SF: We definitely think it’s important to center Black women, but the reality of the situation was that Brittany and Alexis were galvanizing a lot of energy and laying a lot on the line for this movement. We really wanted to tell a story about the community; we were not trying to make any one person look like a monolithic leader or a messiah figure. These are people who had a lot of really deep accesses to their life, and their story really exemplifies what a lot of people were going through.

DD: I think that perfectly sums it up. We went out to tell the story of the community, the community asked us to organize it, and the people you see the most, the people that opened up most to it were so responsive to us, and also the people that we galvanized. We just wanted to tell the story from the point of view of the people that were out there putting work in, and also the people that you see in the town. There are so many incredible moments in the film, from the arrests to the Black female police officer who began weeping as she held the line with her comrades. How did you decide which parts of the story you wanted to keep in the film?

DD: That was a huge part of the editing process. [It was] gonna be a lot of math to put this together. That’s what it turned out to be. We had things in there, we took them out, we put them back in, we moved them around; it was just a really organic process, but we did have a hard time with a few things we parted with. Did you have a particular narrative that you wanted to stick to?

SF: We really just wanted to stick as close as possible to some of the experience of being out there on the ground and honoring what people in St. Louis lived through. There’s always a crest of temptation to look at the nation with its problems and look at the way this is affecting all of our communities. Ultimately, we felt like the story would be stronger if we could stay really really specific. It has been three years since Mike Brown’s death. Do you think we are closer to any solutions surrounding police brutality?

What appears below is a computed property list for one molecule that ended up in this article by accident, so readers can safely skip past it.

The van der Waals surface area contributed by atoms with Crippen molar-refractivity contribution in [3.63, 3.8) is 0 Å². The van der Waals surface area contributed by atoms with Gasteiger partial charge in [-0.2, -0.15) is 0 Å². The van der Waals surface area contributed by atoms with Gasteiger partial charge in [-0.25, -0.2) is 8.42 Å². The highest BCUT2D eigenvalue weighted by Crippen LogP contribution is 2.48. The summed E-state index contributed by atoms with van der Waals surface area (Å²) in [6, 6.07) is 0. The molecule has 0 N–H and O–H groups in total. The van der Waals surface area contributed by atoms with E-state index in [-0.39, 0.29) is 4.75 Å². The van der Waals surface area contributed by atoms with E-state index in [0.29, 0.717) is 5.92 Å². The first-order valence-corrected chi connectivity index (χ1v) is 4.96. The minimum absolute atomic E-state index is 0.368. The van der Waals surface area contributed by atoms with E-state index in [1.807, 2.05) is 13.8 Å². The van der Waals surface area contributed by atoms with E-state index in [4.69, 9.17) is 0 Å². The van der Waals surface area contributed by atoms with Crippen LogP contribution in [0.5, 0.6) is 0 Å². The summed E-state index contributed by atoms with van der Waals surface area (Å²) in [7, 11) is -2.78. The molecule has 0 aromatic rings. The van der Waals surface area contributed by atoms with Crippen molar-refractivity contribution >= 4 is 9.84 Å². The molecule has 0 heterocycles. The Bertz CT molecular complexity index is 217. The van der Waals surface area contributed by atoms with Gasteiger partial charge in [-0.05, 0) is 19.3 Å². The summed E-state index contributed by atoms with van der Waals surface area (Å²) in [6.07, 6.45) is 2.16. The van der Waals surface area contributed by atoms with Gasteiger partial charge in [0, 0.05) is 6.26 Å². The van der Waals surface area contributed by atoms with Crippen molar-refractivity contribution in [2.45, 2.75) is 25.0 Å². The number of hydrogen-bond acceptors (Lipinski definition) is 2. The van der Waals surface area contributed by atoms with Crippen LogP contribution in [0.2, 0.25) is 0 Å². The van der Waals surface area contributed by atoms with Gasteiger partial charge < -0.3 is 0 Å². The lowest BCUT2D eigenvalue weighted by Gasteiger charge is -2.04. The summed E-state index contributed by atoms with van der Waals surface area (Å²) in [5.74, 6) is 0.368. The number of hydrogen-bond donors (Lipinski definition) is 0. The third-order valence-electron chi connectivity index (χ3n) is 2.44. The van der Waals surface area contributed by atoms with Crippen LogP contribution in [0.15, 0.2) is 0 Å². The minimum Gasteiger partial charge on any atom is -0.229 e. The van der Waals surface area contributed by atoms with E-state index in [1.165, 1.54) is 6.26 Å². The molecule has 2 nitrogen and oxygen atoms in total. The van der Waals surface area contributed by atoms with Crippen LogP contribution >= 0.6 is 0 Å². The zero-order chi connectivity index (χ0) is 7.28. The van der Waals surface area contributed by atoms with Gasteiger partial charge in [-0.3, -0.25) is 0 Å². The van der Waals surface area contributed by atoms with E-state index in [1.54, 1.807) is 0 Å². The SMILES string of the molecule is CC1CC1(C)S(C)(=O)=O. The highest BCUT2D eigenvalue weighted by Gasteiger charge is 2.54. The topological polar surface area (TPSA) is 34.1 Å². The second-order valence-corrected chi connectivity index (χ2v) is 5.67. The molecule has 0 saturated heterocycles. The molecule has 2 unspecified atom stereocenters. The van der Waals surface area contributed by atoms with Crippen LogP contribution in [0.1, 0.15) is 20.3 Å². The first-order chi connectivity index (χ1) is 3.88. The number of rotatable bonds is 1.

SF: It’s easy to get caught up in the national conversation about politics and what’s going on in the White House and to forget that there are things that we have control over in our own backyard. It would be a mistake to try to measure everyone’s progress based on this particular administration. I think people are continuing to do quiet work in their local communities and I think that’s really where our strength is gonna be. Has there been any talk about using Whose Streets? as a tool in the classroom?

DD: Yes. From the very beginning, Sabaah and I were talking about making a handbook for organizers. We also think that if you create any great tool, when people see it, they’ll have way better ideas about how this thing will be impactful in the classroom. What’s next for the two of you moving forward?

SF: I’m definitely gonna continue my stories. I’m developing a couple of narrative projects as well as a non-fiction work. I have a lot of stuff still in development.

DD: I’m also working on a few narrative projects as well as another feature doc that I’ve been picking at for awhile. I’m also working on my visual art and music.

Whose Streets? premieres Aug. 11.